18th March: On the Road

Here we go again people. I’m on yet another holiday, this time trekking around Montenegro and Croatia with my ‘gap yah buddy’ from school. We started our journey at 5pm yesterday as we caught a bus from my home town to London. Then another bus to Stansted airport, which left us with about 8 hours to kill in departures so I set about watching all the art documentaries on BBC iPlayer. Did you know Picasso changed his style, his social circles and even his home when he started a new relationship? After an 8.50am plane ride to Podgorica (the capital of Montenegro) the adventure was finally afoot.

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my first view of Montenegro-from right outside the airport!
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Podgorica

Travel Companion: More Fool Me by Stephen Fry

Podgorica is an interesting city. Despite being the nation’s capital and surrounded by stunning backdrops of snow topped mountains, the urban landscape jars like an ugly wound. On our rather privileged taxi ride into town we witnessed makeshift shanty huts, graffiti strewn towerblocks and a sort of human bleakness I have never come across before, outside of the smallscreen. I couldn’t go back and take photographs because it felt wrong. Even walking through the streets in search of food there was something dead about them.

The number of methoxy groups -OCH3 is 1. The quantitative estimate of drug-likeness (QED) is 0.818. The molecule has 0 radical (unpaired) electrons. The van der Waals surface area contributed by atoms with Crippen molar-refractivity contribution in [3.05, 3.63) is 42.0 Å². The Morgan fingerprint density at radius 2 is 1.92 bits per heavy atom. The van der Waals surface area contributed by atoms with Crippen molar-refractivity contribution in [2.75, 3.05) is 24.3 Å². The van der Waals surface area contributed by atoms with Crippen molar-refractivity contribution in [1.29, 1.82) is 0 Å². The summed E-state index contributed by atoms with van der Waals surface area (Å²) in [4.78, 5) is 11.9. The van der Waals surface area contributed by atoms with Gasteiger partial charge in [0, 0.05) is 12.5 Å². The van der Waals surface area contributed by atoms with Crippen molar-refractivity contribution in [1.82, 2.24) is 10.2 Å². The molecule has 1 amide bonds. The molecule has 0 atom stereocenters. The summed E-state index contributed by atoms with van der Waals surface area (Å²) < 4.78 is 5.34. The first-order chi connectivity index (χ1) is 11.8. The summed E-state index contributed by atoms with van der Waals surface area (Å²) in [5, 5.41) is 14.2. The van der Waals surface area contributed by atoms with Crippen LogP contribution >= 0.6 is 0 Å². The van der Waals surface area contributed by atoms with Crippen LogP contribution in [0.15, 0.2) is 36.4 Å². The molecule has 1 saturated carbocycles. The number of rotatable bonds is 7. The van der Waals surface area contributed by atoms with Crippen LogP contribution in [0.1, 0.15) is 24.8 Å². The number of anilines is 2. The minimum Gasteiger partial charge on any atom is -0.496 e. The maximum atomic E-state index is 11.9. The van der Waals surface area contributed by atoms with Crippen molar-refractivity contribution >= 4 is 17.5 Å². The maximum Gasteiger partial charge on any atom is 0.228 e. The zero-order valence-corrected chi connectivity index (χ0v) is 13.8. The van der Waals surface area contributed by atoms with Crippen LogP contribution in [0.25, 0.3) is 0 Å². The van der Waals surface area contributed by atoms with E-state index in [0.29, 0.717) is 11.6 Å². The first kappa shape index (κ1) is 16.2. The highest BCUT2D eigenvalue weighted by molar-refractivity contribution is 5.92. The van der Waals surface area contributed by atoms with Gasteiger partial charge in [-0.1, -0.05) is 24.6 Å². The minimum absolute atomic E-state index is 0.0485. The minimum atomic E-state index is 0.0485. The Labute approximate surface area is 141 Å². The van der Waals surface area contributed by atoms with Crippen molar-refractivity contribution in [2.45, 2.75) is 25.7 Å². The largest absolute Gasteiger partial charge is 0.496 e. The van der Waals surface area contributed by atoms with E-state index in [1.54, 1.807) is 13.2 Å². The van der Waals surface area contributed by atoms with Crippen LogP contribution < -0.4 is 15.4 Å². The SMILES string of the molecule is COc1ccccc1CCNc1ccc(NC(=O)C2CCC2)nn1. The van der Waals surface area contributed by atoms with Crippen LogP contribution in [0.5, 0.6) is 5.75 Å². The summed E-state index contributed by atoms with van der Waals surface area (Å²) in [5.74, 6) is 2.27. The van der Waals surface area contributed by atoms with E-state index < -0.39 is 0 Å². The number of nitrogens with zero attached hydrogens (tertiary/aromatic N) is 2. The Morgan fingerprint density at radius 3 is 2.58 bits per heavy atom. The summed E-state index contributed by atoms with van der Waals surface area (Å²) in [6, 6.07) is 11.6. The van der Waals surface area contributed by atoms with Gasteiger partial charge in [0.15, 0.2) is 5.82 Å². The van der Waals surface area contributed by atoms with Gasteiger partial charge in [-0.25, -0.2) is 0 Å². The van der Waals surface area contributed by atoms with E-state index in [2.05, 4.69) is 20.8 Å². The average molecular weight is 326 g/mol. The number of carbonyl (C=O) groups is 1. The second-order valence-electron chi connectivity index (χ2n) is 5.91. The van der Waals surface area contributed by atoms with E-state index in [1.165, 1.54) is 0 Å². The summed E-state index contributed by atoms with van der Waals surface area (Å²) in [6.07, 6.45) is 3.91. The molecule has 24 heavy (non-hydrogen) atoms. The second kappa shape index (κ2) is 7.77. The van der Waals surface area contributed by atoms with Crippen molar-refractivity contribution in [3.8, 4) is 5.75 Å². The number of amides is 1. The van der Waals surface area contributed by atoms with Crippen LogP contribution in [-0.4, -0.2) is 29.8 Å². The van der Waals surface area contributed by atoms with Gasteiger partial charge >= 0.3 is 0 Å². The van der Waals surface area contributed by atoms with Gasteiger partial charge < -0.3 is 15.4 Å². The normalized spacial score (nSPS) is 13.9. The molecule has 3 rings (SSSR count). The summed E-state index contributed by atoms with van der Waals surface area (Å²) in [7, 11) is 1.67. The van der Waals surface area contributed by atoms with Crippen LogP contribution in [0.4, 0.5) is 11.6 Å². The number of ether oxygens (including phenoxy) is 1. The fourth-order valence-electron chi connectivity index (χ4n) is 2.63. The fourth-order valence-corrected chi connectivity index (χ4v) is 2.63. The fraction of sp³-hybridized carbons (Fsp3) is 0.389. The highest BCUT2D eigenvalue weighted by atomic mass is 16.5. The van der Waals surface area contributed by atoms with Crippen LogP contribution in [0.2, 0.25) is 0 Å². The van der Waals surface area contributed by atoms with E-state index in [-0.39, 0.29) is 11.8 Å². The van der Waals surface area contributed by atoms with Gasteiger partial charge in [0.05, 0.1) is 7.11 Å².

This could be due to a historic lack of investment into the city. In World War I it was occupied by Austria-Hungary, in World War II it was bombed by the Allies. Under Tito as part of the Socialist Republic of Yugoslavia Podgorica (as Titograd) picked up the pace with heavy industrialisation, allowing it to become the social, economic and cultural centre of Montenegro. Yet with the Yugoslav wars in the 1990s and the break up of the Republic the country hit an economic slump that has also severely impacted the capital.

Yet in spite of this I couldn’t help but be impressed by the city’s shabby charm. Our hostelier was one of the most helpful I’ve ever met on my travels and the people attempted to help us despite the language barrier. Whilst the buildings were scary in their abandonment, I never felt unsafe walking through the streets.

-M

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